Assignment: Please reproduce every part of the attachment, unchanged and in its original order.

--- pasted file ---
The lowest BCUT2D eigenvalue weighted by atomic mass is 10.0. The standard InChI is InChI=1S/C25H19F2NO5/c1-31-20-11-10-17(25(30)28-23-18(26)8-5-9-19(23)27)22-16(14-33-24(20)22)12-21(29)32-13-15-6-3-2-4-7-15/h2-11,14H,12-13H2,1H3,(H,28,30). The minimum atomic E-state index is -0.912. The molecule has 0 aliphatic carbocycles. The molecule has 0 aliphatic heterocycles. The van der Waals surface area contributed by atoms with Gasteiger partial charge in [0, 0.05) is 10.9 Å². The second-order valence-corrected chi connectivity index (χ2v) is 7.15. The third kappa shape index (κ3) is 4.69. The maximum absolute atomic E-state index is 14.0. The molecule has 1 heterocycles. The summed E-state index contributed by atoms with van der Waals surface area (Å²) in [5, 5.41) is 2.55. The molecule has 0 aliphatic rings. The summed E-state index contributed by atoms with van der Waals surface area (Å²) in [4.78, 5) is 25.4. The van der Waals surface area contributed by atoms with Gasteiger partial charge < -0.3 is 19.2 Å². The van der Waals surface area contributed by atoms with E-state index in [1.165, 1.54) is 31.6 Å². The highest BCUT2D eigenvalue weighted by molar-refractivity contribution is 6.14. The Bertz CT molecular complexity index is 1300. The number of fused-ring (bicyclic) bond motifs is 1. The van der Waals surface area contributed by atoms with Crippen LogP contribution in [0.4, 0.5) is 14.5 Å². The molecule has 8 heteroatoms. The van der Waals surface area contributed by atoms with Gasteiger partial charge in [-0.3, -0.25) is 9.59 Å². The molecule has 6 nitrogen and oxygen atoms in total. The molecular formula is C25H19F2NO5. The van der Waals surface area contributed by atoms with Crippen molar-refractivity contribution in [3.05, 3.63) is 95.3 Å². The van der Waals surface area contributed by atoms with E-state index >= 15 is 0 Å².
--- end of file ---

The lowest BCUT2D eigenvalue weighted by atomic mass is 10.0. The standard InChI is InChI=1S/C25H19F2NO5/c1-31-20-11-10-17(25(30)28-23-18(26)8-5-9-19(23)27)22-16(14-33-24(20)22)12-21(29)32-13-15-6-3-2-4-7-15/h2-11,14H,12-13H2,1H3,(H,28,30). The minimum atomic E-state index is -0.912. The molecule has 0 aliphatic carbocycles. The molecule has 0 aliphatic heterocycles. The van der Waals surface area contributed by atoms with Gasteiger partial charge in [0, 0.05) is 10.9 Å². The second-order valence-corrected chi connectivity index (χ2v) is 7.15. The third kappa shape index (κ3) is 4.69. The maximum absolute atomic E-state index is 14.0. The molecule has 1 heterocycles. The summed E-state index contributed by atoms with van der Waals surface area (Å²) in [5, 5.41) is 2.55. The molecule has 0 aliphatic rings. The summed E-state index contributed by atoms with van der Waals surface area (Å²) in [4.78, 5) is 25.4. The van der Waals surface area contributed by atoms with Gasteiger partial charge < -0.3 is 19.2 Å². The van der Waals surface area contributed by atoms with E-state index in [1.165, 1.54) is 31.6 Å². The highest BCUT2D eigenvalue weighted by molar-refractivity contribution is 6.14. The Bertz CT molecular complexity index is 1300. The number of fused-ring (bicyclic) bond motifs is 1. The van der Waals surface area contributed by atoms with Crippen LogP contribution in [0.4, 0.5) is 14.5 Å². The molecule has 8 heteroatoms. The van der Waals surface area contributed by atoms with Gasteiger partial charge in [-0.3, -0.25) is 9.59 Å². The molecule has 6 nitrogen and oxygen atoms in total. The molecular formula is C25H19F2NO5. The van der Waals surface area contributed by atoms with Crippen molar-refractivity contribution in [3.05, 3.63) is 95.3 Å². The van der Waals surface area contributed by atoms with E-state index >= 15 is 0 Å².